A rerun from a few years ago. Because I can’t think of a better story to tell on Mother’s Day.
I’m thinking of my mom on this Mother’s Day, as we all are. She’s been gone 3½ years now, but it seems like only yesterday I was making those semiweekly trips to Hettinger, N.D., to see her in the nursing home, each time stopping at the Albertson’s store in Dickinson to buy her a couple of bags of Snaps, her favorite snack (and mine — I usually bought three bags and gave her two).
About a year before she died, I wrote a little story about her and her favorite doctor, Dr. Joe Mattson, which the Bismarck Tribune published. I haven’t shared it here before, so I think I’ll do that this Mother’s Day.
Body and Soul
My 83-year-old mother is a resident of Western Horizons Care Center in Hettinger, N.D., population 1,307, 14 of them doctors serving a regional medical facility that cares for residents of a 5,000-square mile expanse of prairie at the intersection of North Dakota, South Dakota and Montana, where the population averages just over one person per square mile.
In her younger days, my mother worked as director of nursing at Western Horizons (then known as Hillcrest, for its location — only coincidentally, I think, on a hill across the highway from the Hettinger cemetery, where many of the residents can look down on the resting place of spouses and other loved ones) while she and my dad struggled to put seven kids through college. Today, she lives there and has most everything she needs, including her large circle of friends and, most importantly, for someone who suffers the normal aches and pains and medical crises of an 83-year-old, her old friend and longtime doctor, Joe Mattson.
I visited with Joe a while back at Hettinger’s hospital, where he had put my mom for a few days because an infection had sent her temperature soaring and he needed to get it under control. Joe’s a generous, kind-hearted country doctor who forsook big city riches in the 1960s for a chance for he and his wife Pat to raise their children — seven in all, three of their own and four adopted — on the prairie. He and a couple of other visionary doctors built this great medical center to bring health care to this sparsely populated area — a clinic, a hospital, a nursing home and an assisted living facility — and provide more than 200 jobs, perhaps a fourth of all the jobs in Hettinger today.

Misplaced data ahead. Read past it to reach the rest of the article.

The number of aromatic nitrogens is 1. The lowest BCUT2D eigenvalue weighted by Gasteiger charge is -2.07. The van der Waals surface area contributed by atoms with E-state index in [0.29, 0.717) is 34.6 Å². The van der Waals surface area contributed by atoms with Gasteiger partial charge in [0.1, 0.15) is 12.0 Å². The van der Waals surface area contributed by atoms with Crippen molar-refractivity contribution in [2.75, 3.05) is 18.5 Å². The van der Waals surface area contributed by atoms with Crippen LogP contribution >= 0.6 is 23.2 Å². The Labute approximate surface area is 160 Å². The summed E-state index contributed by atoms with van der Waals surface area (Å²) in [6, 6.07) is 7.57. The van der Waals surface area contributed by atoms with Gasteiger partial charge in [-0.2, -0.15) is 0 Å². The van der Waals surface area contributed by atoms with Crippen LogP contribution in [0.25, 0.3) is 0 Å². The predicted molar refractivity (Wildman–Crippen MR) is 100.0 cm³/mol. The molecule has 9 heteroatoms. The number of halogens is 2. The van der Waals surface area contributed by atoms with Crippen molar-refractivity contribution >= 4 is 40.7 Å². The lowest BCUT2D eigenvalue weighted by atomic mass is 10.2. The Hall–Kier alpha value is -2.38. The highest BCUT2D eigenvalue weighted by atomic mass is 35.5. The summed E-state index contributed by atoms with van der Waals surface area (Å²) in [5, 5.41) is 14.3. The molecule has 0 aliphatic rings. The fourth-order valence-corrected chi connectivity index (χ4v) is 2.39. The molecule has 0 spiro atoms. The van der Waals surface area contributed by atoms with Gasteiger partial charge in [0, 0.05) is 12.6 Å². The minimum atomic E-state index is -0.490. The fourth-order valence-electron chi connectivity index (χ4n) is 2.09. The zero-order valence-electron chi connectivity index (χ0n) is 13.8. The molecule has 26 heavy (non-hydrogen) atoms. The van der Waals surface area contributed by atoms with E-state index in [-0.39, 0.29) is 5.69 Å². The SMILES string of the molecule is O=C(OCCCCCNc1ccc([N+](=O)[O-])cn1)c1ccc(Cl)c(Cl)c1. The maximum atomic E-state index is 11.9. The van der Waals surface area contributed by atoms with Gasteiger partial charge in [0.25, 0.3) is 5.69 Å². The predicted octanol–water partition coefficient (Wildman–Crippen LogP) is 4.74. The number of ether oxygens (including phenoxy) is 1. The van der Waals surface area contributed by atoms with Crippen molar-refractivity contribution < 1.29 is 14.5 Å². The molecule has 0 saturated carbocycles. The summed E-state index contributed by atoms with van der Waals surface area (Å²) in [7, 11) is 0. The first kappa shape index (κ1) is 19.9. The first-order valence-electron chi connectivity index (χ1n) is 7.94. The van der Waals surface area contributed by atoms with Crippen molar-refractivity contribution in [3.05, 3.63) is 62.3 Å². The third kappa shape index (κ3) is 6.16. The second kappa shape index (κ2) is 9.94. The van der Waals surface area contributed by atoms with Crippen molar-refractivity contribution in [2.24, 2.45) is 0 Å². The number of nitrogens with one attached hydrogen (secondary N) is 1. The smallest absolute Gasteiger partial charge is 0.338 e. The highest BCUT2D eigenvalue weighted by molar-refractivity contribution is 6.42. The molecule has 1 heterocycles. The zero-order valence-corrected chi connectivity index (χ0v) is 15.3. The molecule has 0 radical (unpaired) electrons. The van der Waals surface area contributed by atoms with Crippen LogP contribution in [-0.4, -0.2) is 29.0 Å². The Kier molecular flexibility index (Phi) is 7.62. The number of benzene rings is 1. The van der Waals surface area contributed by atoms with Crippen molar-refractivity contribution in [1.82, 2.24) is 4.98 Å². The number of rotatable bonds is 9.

I confess I don’t know him well. He came to Hettinger after I left for college, and our acquaintance is a result of being unable to avoid bumping into each other in a small town on my visits home. I enjoy him immensely, a big bear of a man with a booming voice and unruly hair, and whose slightly rumpled and gruff appearance belies a bedside manner of Mother Theresa.
He visited my mother’s room late on a Friday afternoon, at the end of a long day in an even longer week, appearing untired at a time when most men well into their 60s would just be looking for a recliner and a little supper. He looked at the charts, puzzled over the temperature and infection and then plopped down in a chair and struck up a conversation, of grandkids and bad backs and summer vacations and the kind of thing old friends talk about.
More than 15 minutes he sat there, reassuring me, and through me, my mom, that nothing abnormal is going on here in a body that’s just getting a little older and a little harder to manage some days. We’ll just send in some more antibiotics and get this thing fixed.